I’m constantly amazed by the complexity of medical terminology. A lot of unnecessary heartache comes from the unappreciated differences in understanding between different parts of the clinical care team and other billing/administrative stakeholders.
In modern healthcare, there are a few words which can trigger a special level of confusion; surprisingly, one of them is the word “inpatient.” It is one of the most context-sensitive, role-dependent words I can think of that is commonly used across the table in healthcare operational and workflow discussions.
What exactly does it mean, how does it work, and how can it be misunderstood?
While I’m not an expert medical historian, the history of the word “inpatient” likely derives from the 200-plus history of healthcare. Most hospitals were not really hospitals as we think of them today; they were charity and alms houses, often with beds, with nuns, nurses, and practitioners/physicians tending to sick and dying patients in them.
While working at a local nearby community hospital, I once interviewed some older nurses who volunteered in our coffee shop, asking them what they remember about the history of the hospital. (If you ever get the chance, ask some older nurses about the history of healthcare — the stories they tell are unbelievable!)
What I learned is that our hospital was once, back in the late 1800s, a simple house on a hill, donated by a local farmer to help tend to the sick in our area. “It was a place where old and sick farmers came to die,” they explained to me. “Then, one day, penicillin arrived. Suddenly, the farmers didn’t die, but actually felt better and wanted to go home.” And voila; the discharge process was born.
Taking care of these patients, 24/7, inside the ‘house’ took a lot of work and attention. Unfortunately, the local community physicians weren’t always available (many had families). So how exactly did they care for patients 24/7 when there were no physicians available?
In most academic hospitals, there were younger student doctors who, as part of their training, agreed to basically live in house — hence the name, “residents.” During training they were basically committed to living inside the house, while the attending providers went home at night to their families.
Meanwhile, in many community hospitals this was probably a complex situation for the nurses, who fought heroic battles to keep their patients alive and comfortable until the morning, when the community providers would return and do morning rounds in the hospital. Remember, it was the 1990s when hospitalist medicine was born; before that, I can only imagine it must have been a difficult situation for nurses who fought for their sickest patients. (If you know any nurses from this era, make sure you appreciate them.)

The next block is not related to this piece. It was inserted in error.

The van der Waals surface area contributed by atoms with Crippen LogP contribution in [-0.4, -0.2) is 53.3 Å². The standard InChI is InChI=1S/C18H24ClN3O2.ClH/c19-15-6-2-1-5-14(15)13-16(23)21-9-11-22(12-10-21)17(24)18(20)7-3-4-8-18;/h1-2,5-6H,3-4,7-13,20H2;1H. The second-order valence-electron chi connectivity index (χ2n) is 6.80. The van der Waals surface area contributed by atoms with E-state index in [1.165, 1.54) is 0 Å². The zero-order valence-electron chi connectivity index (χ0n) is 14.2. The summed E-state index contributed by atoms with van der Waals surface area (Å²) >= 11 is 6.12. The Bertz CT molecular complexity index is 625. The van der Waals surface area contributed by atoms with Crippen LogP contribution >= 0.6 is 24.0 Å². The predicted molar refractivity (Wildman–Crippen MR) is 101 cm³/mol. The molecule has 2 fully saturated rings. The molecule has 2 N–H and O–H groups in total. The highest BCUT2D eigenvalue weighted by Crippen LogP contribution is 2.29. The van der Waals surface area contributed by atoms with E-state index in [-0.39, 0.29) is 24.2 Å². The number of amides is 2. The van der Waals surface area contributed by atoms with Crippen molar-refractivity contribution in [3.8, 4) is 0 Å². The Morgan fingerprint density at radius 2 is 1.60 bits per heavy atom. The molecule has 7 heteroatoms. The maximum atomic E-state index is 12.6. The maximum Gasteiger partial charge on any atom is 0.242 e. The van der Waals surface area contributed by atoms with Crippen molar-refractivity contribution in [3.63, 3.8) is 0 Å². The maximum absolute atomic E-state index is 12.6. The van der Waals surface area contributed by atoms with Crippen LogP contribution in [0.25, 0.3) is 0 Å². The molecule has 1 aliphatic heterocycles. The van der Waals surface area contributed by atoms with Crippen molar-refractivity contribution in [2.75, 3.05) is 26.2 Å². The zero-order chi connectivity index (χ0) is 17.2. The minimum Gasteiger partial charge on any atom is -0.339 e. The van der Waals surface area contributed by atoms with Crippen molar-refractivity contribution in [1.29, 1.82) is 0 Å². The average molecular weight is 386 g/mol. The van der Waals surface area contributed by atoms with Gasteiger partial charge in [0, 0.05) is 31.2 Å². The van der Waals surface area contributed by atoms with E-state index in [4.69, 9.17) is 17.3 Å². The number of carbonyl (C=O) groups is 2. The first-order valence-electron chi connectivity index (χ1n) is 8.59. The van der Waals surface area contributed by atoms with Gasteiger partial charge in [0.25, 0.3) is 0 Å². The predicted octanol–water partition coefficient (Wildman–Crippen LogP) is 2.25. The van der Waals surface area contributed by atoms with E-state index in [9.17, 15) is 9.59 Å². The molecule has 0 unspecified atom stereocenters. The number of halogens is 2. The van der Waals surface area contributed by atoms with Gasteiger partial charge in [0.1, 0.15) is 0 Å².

In any case, from this era of healthcare came two important concepts:
- “Inpatient” – Patients inside the ‘house’/hospital
- “Outpatient” – Patients outside the ‘house’/hospital
During this era, this terminology was probably somewhat helpful in judging patient acuity, e.g.:
- If you were sick enough to need to be in a hospital: inpatient
- If you weren’t, and could walk around: outpatient
And so, healthcare appears to have made it through the 1960s-1970s with those terms mostly intact.
Levels of Care
In the 1960s and 1970s, with increased technology, specialization, and standards, the price of healthcare increased. Eventually payment reform became necessary to help control the costs of this care.
So to help better understand patient acuity and care needs, two terms became important:
- Level of Care: The intensity of effort required to diagnose, treat, preserve, or maintain an individual’s physical or emotional status
- Level of Service: Based on the patient’s condition and the needed level of care, used to identify and verify that the patient is receiving care at the appropriate level.
These terms were stratified to help better organize our healthcare system. In general:
Looking at the above list, one might ask, “Why is the ED considered an outpatient level-of-care/acuity? Don’t they have really sick patients?” The answer is yes, they often do have sick patients. But because of the following factors:
- The modern-day ED grew (circa 1960s-1970s) out of what was once a combination of primary care, urgent care, and the historical “Accident Room” in most hospitals, AND
- Many of the patients seen in an emergency room are treated, fixed, and sent home
- Patients in the ED are usually waiting to be admitted to inpatient levels-of-care/locations